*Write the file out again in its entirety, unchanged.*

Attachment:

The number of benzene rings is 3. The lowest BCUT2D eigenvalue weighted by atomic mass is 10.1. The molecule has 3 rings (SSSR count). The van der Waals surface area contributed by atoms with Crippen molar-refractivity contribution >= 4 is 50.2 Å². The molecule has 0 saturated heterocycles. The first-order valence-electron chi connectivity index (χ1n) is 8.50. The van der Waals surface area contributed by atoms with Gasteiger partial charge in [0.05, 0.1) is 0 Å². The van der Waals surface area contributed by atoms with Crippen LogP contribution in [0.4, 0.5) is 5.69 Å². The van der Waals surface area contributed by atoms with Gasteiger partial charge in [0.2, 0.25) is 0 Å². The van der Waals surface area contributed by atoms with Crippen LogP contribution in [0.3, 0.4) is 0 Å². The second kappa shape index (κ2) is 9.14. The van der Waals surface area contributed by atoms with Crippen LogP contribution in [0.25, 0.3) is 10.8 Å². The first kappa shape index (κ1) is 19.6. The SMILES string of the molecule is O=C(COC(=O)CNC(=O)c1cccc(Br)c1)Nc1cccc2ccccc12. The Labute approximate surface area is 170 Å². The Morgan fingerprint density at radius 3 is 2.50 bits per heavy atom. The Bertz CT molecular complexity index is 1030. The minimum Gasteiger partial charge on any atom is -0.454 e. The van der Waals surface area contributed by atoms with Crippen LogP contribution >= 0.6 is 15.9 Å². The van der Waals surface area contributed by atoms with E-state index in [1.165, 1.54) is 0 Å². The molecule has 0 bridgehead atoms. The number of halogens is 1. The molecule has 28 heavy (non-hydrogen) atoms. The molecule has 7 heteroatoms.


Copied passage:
The number of benzene rings is 3. The lowest BCUT2D eigenvalue weighted by atomic mass is 10.1. The molecule has 3 rings (SSSR count). The van der Waals surface area contributed by atoms with Crippen molar-refractivity contribution >= 4 is 50.2 Å². The molecule has 0 saturated heterocycles. The first-order valence-electron chi connectivity index (χ1n) is 8.50. The van der Waals surface area contributed by atoms with Gasteiger partial charge in [0.05, 0.1) is 0 Å². The van der Waals surface area contributed by atoms with Crippen LogP contribution in [0.4, 0.5) is 5.69 Å². The van der Waals surface area contributed by atoms with Gasteiger partial charge in [0.2, 0.25) is 0 Å². The van der Waals surface area contributed by atoms with Crippen LogP contribution in [0.3, 0.4) is 0 Å². The second kappa shape index (κ2) is 9.14. The van der Waals surface area contributed by atoms with Crippen LogP contribution in [0.25, 0.3) is 10.8 Å². The first kappa shape index (κ1) is 19.6. The SMILES string of the molecule is O=C(COC(=O)CNC(=O)c1cccc(Br)c1)Nc1cccc2ccccc12. The Labute approximate surface area is 170 Å². The Morgan fingerprint density at radius 3 is 2.50 bits per heavy atom. The Bertz CT molecular complexity index is 1030. The minimum Gasteiger partial charge on any atom is -0.454 e. The van der Waals surface area contributed by atoms with Crippen LogP contribution >= 0.6 is 15.9 Å². The van der Waals surface area contributed by atoms with E-state index in [1.165, 1.54) is 0 Å². The molecule has 0 bridgehead atoms. The number of halogens is 1. The molecule has 28 heavy (non-hydrogen) atoms. The molecule has 7 heteroatoms.